www.capita.co.uk/libraries | Autumn 2013 | Panlibus Magazine

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Building a brave new library

Building a brave new library Simon Lyes, Academic Liaison Librarian, and Chris Martin, Learning Resources Manager Bradford College

consideration the budget changes that our sector is currently facing.

Learning spaces that stimulate students. Realistic state-of-the-art working environments. The embracing of emerging technologies. These are the foundations on which Bradford College’s exciting new multi-million pound campus is being built in the heart of the city.

Review

To fit in with this vision, we needed to ensure that the library service we offered our students was equally forward thinking and could cater to a cohort almost as diverse as Bradford itself. There was a practical requirement to consolidate as much college activity as possible at the new sites – as part of the renovations, our libraries are moving to new premises. And, of course, we had to factor into

In order to assess how we could improve the service we offered, a team of three library staff began by reviewing the library management software we were already using, and investigating what else was on the market. We visited other organisations to see what they were doing, and we invited providers to visit us and tell us about the products and services they could offer. It was important to us to get the best functionality we could, whilst still ensuring good value for money.

Libraries can be perceived as being oldfashioned, so the key objective of any college or university library is to ensure they remain relevant, easily accessible and useful to the technologically minded students of today.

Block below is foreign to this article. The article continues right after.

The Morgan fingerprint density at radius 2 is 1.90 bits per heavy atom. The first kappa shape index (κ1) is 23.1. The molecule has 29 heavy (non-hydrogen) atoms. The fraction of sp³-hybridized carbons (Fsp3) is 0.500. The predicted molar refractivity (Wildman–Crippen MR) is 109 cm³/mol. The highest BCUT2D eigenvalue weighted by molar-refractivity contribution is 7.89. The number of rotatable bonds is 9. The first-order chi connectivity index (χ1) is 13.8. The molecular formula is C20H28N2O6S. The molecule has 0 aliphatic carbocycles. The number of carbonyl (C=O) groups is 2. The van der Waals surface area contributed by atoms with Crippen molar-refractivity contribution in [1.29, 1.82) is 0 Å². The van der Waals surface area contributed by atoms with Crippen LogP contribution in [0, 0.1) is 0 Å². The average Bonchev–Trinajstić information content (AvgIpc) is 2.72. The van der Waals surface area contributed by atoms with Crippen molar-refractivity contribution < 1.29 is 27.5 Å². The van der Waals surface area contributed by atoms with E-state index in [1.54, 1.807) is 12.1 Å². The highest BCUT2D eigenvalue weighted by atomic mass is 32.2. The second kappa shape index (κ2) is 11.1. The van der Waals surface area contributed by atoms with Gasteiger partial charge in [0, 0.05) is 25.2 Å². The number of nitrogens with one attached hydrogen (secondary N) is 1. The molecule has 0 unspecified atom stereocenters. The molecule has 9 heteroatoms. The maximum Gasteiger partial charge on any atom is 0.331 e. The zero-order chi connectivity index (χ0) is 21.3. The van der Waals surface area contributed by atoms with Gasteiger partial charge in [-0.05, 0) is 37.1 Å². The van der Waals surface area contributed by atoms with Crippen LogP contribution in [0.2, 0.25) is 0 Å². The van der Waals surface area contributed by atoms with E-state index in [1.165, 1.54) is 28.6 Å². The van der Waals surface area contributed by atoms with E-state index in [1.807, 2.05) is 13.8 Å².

Having pulled in quotes and discussed the options at length, we decided to continue with our existing provider, Capita. They had made some useful improvements to their products, which suited us well. There were enhancements to the library catalogue software, which gave it a more user-friendly and familiar appearance, with the covers of books presented similarly to websites like Amazon. We also liked the fact that you could buy a basic core product, and then purchase add-on packages to tailor the system to requirements.

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Panlibus Magazine | Autumn 2013 | www.capita.co.uk/libraries

Moving with the times We’re very aware of the trend of mobile technology when it comes to students. We think it’s important that we move with the times and lead in practices that support a student’s overall experience with us. Having a web-based interface for staff administration of the library system is a new and exciting step for us, and it means we’ll be able to use mobile devices to deliver a better customer service. We’ve already bought tablets for staff use and it’s something we are trialling at the moment. Now that staff can access what they need via their tablets, they are able to circulate freely around the premises, wearing badges so they are more visible. Central work stations for searches are becoming increasingly obsolete – staff can directly approach students who need help and assist them immediately. A side effect of this is managing behaviour in the library. Gone are the days of total silence, but equally most students tend to be self-organised and want the noise kept to a low, useful hum of business. Having instantly recognisable staff wandering around is a low impact way to keep noise levels under control and create a productive work environment for everyone.